This door can be found in the north aisle of the cathedral choir. It is constructed from four vertical panels of oak and overall measures 6 ft 5 ins high and 2 ft 9 ins across. It leads to a staircase that was built in the time of Lanfranc (1070s) which led to the former chapel of St Blaise. The wood has been dated by dendrochronology (tree rings analysis) to around 1180 but the metalwork is more problematic. The large ‘C’ clasps seem to be the work of Lanfranc (1070s) but the horizontal straps, with surface cross-hatching, appear to be the work of 1180s. A plausible scenario is that the door was partially destroyed in the fire of 1074, the ‘C’ clasps were re-used after the fire, but strengthened with new horizontal straps.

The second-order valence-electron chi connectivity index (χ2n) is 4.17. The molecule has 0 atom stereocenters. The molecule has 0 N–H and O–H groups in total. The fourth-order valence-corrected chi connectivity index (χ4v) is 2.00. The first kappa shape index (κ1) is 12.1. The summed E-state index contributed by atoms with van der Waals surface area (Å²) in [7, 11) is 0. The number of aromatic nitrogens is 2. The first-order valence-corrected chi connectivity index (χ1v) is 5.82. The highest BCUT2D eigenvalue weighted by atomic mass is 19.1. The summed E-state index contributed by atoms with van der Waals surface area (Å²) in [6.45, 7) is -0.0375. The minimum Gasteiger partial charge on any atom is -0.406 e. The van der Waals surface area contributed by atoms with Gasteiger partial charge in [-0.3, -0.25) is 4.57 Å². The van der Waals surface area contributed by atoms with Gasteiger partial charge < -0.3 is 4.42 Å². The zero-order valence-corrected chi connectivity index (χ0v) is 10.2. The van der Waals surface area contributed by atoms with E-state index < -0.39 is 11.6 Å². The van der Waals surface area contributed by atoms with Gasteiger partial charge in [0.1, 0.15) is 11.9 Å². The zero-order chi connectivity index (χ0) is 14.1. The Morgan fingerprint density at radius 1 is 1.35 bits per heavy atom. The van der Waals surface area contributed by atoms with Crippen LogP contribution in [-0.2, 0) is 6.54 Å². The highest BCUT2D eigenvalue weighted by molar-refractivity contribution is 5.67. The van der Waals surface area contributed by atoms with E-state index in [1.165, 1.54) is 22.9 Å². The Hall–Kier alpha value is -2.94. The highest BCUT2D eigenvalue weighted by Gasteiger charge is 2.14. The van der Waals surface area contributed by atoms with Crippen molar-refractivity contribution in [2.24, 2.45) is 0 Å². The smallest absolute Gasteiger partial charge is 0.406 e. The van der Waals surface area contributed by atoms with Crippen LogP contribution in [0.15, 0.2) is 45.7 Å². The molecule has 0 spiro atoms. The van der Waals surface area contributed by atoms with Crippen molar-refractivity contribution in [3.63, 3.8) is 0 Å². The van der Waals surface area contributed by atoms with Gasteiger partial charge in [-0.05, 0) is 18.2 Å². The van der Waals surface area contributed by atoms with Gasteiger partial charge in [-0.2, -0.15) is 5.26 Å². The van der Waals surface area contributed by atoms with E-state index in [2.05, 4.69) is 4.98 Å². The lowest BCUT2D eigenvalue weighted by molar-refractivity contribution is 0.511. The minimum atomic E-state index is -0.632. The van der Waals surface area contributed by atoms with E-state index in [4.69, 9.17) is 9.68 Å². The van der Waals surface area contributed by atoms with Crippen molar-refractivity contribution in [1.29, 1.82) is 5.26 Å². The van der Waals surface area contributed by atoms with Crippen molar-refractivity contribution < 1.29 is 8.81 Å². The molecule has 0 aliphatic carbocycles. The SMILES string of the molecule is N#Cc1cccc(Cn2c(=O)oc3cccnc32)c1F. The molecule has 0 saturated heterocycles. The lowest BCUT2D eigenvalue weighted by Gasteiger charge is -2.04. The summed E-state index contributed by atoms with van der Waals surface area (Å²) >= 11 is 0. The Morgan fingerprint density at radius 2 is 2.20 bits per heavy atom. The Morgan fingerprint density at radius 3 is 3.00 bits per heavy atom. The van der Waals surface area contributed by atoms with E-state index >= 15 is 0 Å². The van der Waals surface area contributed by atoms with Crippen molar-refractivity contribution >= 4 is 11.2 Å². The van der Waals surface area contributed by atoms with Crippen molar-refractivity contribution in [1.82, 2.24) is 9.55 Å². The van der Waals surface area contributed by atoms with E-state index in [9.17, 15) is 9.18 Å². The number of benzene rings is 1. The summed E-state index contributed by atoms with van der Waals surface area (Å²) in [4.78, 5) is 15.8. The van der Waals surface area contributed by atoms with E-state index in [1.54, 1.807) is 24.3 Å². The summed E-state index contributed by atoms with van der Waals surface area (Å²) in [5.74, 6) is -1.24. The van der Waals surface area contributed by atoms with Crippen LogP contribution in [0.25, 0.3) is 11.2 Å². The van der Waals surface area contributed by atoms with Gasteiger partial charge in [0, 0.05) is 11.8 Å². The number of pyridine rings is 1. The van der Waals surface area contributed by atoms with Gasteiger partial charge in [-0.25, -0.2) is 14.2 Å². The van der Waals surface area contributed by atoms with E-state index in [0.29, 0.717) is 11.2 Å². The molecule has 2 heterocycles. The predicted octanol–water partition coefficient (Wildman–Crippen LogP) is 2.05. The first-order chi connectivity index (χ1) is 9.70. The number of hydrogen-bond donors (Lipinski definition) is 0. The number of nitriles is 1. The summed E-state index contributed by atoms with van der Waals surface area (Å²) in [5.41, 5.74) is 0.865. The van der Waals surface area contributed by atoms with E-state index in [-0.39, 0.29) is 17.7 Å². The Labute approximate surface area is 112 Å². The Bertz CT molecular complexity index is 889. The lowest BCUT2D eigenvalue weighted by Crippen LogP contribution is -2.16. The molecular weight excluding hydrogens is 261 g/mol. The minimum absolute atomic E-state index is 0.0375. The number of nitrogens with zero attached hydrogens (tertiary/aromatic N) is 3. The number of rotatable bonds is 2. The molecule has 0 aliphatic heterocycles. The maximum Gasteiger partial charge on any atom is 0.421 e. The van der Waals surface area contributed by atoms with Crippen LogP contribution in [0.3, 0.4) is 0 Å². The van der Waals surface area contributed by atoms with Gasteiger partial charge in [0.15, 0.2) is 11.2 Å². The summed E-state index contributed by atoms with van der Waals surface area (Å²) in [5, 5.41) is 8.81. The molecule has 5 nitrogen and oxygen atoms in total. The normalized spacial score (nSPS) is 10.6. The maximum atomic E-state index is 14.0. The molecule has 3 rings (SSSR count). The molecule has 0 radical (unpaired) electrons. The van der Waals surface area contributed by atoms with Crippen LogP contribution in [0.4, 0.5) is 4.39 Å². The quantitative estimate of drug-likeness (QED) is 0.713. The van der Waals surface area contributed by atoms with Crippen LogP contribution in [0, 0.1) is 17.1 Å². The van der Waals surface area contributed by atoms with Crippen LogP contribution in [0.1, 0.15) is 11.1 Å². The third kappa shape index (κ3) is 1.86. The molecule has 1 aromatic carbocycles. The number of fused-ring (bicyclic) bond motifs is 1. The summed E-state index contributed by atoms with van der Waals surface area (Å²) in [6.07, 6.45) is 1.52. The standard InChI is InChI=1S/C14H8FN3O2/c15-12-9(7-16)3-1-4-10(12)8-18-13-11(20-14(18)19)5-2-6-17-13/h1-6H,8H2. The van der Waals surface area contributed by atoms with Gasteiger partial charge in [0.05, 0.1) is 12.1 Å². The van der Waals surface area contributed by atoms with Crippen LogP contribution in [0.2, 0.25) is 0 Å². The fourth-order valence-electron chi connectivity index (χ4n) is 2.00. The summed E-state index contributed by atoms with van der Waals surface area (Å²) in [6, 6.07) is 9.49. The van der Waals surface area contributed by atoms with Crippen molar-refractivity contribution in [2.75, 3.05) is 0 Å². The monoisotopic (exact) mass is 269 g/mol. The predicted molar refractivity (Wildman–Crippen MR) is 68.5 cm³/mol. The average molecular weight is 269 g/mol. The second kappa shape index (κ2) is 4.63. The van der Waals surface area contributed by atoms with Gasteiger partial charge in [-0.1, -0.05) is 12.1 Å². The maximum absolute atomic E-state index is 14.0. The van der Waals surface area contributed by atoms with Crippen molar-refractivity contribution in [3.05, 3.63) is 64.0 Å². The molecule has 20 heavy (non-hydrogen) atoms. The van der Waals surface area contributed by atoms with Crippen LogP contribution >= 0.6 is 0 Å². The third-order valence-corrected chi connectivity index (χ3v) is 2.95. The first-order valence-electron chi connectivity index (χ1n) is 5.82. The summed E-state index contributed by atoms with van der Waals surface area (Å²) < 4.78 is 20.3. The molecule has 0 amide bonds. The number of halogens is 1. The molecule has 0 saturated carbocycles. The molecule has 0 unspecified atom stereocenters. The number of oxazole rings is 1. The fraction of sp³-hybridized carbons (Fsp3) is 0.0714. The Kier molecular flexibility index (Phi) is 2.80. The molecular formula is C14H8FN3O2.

What to see: click to enlarge images
- the oldest door in the cathedral and one of the oldest in England (Image 1)
- detail of the ‘C’ clasps (Image 2)
- detail of the added horizontal straps (Image 3)
Sources: Canterbury Cathedral Chronicle 1980 article by John Fletcher